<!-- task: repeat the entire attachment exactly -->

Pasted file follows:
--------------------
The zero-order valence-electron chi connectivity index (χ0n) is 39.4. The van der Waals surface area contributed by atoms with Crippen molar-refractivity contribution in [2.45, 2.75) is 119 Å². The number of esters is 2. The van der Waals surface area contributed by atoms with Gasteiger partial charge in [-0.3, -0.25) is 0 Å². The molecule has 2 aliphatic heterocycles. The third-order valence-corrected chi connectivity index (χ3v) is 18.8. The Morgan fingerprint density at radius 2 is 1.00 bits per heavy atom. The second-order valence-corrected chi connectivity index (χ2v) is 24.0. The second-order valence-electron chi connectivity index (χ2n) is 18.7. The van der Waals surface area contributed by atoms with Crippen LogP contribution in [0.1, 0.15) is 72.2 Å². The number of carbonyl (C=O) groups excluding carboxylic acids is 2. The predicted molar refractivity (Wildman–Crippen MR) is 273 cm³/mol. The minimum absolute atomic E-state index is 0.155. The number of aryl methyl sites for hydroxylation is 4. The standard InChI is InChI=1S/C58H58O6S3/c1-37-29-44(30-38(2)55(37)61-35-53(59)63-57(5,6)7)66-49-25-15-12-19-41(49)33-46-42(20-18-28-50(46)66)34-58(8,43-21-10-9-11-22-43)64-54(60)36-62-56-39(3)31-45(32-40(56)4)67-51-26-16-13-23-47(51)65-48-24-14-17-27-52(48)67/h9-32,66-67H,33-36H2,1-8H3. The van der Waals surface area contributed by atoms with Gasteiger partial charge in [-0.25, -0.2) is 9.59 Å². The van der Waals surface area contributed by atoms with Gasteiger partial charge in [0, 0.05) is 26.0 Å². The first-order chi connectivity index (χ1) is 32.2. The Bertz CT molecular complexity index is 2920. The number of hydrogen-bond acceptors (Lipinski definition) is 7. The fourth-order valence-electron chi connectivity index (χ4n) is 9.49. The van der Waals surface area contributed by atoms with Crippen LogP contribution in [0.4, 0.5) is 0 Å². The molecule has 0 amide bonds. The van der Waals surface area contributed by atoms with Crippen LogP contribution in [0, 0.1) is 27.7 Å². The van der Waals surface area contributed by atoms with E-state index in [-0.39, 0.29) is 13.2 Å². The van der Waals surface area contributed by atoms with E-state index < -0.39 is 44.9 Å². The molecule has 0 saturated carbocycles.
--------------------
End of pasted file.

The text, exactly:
The zero-order valence-electron chi connectivity index (χ0n) is 39.4. The van der Waals surface area contributed by atoms with Crippen molar-refractivity contribution in [2.45, 2.75) is 119 Å². The number of esters is 2. The van der Waals surface area contributed by atoms with Gasteiger partial charge in [-0.3, -0.25) is 0 Å². The molecule has 2 aliphatic heterocycles. The third-order valence-corrected chi connectivity index (χ3v) is 18.8. The Morgan fingerprint density at radius 2 is 1.00 bits per heavy atom. The second-order valence-corrected chi connectivity index (χ2v) is 24.0. The second-order valence-electron chi connectivity index (χ2n) is 18.7. The van der Waals surface area contributed by atoms with Crippen LogP contribution in [0.1, 0.15) is 72.2 Å². The number of carbonyl (C=O) groups excluding carboxylic acids is 2. The predicted molar refractivity (Wildman–Crippen MR) is 273 cm³/mol. The minimum absolute atomic E-state index is 0.155. The number of aryl methyl sites for hydroxylation is 4. The standard InChI is InChI=1S/C58H58O6S3/c1-37-29-44(30-38(2)55(37)61-35-53(59)63-57(5,6)7)66-49-25-15-12-19-41(49)33-46-42(20-18-28-50(46)66)34-58(8,43-21-10-9-11-22-43)64-54(60)36-62-56-39(3)31-45(32-40(56)4)67-51-26-16-13-23-47(51)65-48-24-14-17-27-52(48)67/h9-32,66-67H,33-36H2,1-8H3. The van der Waals surface area contributed by atoms with Gasteiger partial charge in [-0.25, -0.2) is 9.59 Å². The van der Waals surface area contributed by atoms with Gasteiger partial charge in [0, 0.05) is 26.0 Å². The first-order chi connectivity index (χ1) is 32.2. The Bertz CT molecular complexity index is 2920. The number of hydrogen-bond acceptors (Lipinski definition) is 7. The fourth-order valence-electron chi connectivity index (χ4n) is 9.49. The van der Waals surface area contributed by atoms with Crippen LogP contribution in [0.4, 0.5) is 0 Å². The molecule has 0 amide bonds. The van der Waals surface area contributed by atoms with Crippen LogP contribution in [0, 0.1) is 27.7 Å². The van der Waals surface area contributed by atoms with E-state index in [-0.39, 0.29) is 13.2 Å². The van der Waals surface area contributed by atoms with E-state index < -0.39 is 44.9 Å². The molecule has 0 saturated carbocycles.